Monday, 16 May 2011

Cannes Day 5: The Kid With a bike

Jean-Pierre and Luc Dardenne are famous French filmmaking frères. Their latest picture, The Kid With a Bike, has hit the Croisette to compete.
While a very basic film in its construction and execution, (which is certainly not a complaint), The Kid With a Bike is the most realistic film I’ve seen in years. The acting from excellent child lead Thomas Doret as Cyril, the title "Kid," seems less like theatrics, and more like existing. There are times in movies where the action or acting seems normal, but it also has the undeniable knowledge that it’s still a movie. You don’t get that impression whatsoever with this Dardenne drama – instead, it’s as if the directors found Doret on a bike, outside his orphanage, and cast him in the film on the spot.
In fact, an orphanage is where the film kicks off . We learn that Cyril’s father has abandoned him, and he’s determined to find out where Dad may have disappeared to, a la Encyclopedia Brown. With a few leads, Cyril is on the case, biking around town. He also doesn’t take no guff from nobody.
A few other sub-plots begin to evolve, and they’re all very engrossing, due to the natural style of direction that the Dardennes have steeped the majority of their films in. The Kid With a Bike combines a mixture of suburban malaise, meeting kids from the wrong side of the tracks, and finding oneself when everyone’s cast you aside a nuisance. I would also like to praise the equally-as-simple score, which is only 6 notes long. Every time you hear it, your spine begins to tingle with a pang of sadness and longing.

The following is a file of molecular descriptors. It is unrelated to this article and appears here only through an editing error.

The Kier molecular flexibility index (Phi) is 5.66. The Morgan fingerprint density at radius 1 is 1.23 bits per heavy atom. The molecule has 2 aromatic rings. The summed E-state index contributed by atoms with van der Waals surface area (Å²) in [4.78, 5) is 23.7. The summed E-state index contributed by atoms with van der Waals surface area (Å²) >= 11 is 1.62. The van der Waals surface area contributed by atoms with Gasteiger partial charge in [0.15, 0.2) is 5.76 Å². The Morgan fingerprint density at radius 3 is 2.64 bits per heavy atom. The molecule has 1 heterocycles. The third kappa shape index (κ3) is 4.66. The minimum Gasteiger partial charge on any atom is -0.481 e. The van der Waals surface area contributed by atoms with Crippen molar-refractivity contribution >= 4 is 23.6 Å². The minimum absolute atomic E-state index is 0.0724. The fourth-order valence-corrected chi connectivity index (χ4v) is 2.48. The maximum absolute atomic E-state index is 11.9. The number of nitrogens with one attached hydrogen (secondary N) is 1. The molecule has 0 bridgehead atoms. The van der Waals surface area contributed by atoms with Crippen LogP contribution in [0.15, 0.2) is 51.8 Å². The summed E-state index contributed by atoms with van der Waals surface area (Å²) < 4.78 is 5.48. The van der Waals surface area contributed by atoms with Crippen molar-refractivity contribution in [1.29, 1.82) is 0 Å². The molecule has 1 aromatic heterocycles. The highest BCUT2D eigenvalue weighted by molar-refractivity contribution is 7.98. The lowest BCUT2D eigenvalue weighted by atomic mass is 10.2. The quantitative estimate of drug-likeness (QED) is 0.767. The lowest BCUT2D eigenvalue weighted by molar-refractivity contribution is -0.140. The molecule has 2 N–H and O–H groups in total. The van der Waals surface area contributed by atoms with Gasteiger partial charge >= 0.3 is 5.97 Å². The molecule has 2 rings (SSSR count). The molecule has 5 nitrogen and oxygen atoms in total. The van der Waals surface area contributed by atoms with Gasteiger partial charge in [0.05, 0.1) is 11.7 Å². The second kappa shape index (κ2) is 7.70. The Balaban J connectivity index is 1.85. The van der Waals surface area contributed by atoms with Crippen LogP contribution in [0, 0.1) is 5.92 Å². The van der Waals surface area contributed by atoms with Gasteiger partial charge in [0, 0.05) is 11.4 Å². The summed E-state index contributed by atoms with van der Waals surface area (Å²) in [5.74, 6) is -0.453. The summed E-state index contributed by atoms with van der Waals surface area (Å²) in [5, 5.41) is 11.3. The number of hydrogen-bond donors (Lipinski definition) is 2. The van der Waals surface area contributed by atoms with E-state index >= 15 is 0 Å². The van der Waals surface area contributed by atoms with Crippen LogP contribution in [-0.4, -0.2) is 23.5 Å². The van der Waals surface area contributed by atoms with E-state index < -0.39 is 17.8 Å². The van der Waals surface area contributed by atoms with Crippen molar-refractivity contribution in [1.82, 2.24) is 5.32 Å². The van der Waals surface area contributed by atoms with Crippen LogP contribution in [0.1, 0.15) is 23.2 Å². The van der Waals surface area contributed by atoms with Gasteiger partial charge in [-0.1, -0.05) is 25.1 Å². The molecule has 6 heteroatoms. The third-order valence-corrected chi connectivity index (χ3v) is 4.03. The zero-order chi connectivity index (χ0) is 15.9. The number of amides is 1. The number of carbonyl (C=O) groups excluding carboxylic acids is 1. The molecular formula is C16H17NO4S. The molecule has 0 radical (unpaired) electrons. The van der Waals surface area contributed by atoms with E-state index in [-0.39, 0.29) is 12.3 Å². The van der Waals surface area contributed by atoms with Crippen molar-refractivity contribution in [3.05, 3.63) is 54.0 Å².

You genuinely want to hug Cyril and tell him it’s going to be okay. He’s a kid who is both desperately looking for parental love and protection, but also very hesitant to let newcomers in. He’s confused, alone, and misguided – and it’s these three elements of his growing personality that affects audiences so much.
The Kid With A Bike scoots along in high-gear, but the trouble Cyril gets himself into could be potentially dividing in terms of believability and consistency. It’s also very likely some will construe Cyril’s frustration with the world as being, well, bratty. And if that’s the case, the movie falls apart. But for those who sympathize, the Dardenne duo deliver.

1 comment:

  1. Nick GergeshaMay 17, 2011

    This sounds like a great film, Jake. The realism without being indebted to a 'movie' style sounds intriguing.